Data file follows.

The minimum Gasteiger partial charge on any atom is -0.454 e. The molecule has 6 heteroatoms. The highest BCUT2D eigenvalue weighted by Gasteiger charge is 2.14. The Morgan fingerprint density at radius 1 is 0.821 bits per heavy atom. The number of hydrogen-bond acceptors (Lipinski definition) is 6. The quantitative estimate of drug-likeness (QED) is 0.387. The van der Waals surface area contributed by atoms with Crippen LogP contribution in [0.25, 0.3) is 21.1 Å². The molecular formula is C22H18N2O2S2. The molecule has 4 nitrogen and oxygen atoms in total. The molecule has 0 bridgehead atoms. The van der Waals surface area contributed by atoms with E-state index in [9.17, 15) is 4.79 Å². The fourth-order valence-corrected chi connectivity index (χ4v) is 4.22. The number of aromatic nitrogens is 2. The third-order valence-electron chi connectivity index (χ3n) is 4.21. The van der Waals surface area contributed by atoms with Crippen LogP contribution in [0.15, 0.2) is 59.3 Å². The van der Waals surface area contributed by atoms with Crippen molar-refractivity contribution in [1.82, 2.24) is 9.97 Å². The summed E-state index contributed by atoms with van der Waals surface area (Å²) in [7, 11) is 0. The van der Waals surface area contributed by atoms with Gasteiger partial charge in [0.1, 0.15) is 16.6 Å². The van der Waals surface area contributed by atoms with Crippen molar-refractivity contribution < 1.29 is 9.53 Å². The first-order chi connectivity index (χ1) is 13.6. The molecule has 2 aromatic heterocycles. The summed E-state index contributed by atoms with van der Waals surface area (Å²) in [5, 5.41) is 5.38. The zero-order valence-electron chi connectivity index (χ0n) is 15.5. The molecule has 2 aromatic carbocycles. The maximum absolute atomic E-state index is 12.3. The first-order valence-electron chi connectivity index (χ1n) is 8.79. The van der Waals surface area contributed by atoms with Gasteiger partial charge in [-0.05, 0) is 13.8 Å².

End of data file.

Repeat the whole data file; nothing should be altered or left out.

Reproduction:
The minimum Gasteiger partial charge on any atom is -0.454 e. The molecule has 6 heteroatoms. The highest BCUT2D eigenvalue weighted by Gasteiger charge is 2.14. The Morgan fingerprint density at radius 1 is 0.821 bits per heavy atom. The number of hydrogen-bond acceptors (Lipinski definition) is 6. The quantitative estimate of drug-likeness (QED) is 0.387. The van der Waals surface area contributed by atoms with Crippen LogP contribution in [0.25, 0.3) is 21.1 Å². The molecular formula is C22H18N2O2S2. The molecule has 4 nitrogen and oxygen atoms in total. The molecule has 0 bridgehead atoms. The van der Waals surface area contributed by atoms with E-state index in [9.17, 15) is 4.79 Å². The fourth-order valence-corrected chi connectivity index (χ4v) is 4.22. The number of aromatic nitrogens is 2. The third-order valence-electron chi connectivity index (χ3n) is 4.21. The van der Waals surface area contributed by atoms with Crippen LogP contribution in [0.15, 0.2) is 59.3 Å². The van der Waals surface area contributed by atoms with Crippen molar-refractivity contribution in [1.82, 2.24) is 9.97 Å². The summed E-state index contributed by atoms with van der Waals surface area (Å²) in [7, 11) is 0. The van der Waals surface area contributed by atoms with Gasteiger partial charge in [0.1, 0.15) is 16.6 Å². The van der Waals surface area contributed by atoms with Crippen molar-refractivity contribution < 1.29 is 9.53 Å². The first-order chi connectivity index (χ1) is 13.6. The molecule has 2 aromatic heterocycles. The summed E-state index contributed by atoms with van der Waals surface area (Å²) in [5, 5.41) is 5.38. The zero-order valence-electron chi connectivity index (χ0n) is 15.5. The molecule has 2 aromatic carbocycles. The maximum absolute atomic E-state index is 12.3. The first-order valence-electron chi connectivity index (χ1n) is 8.79. The van der Waals surface area contributed by atoms with Gasteiger partial charge in [-0.05, 0) is 13.8 Å².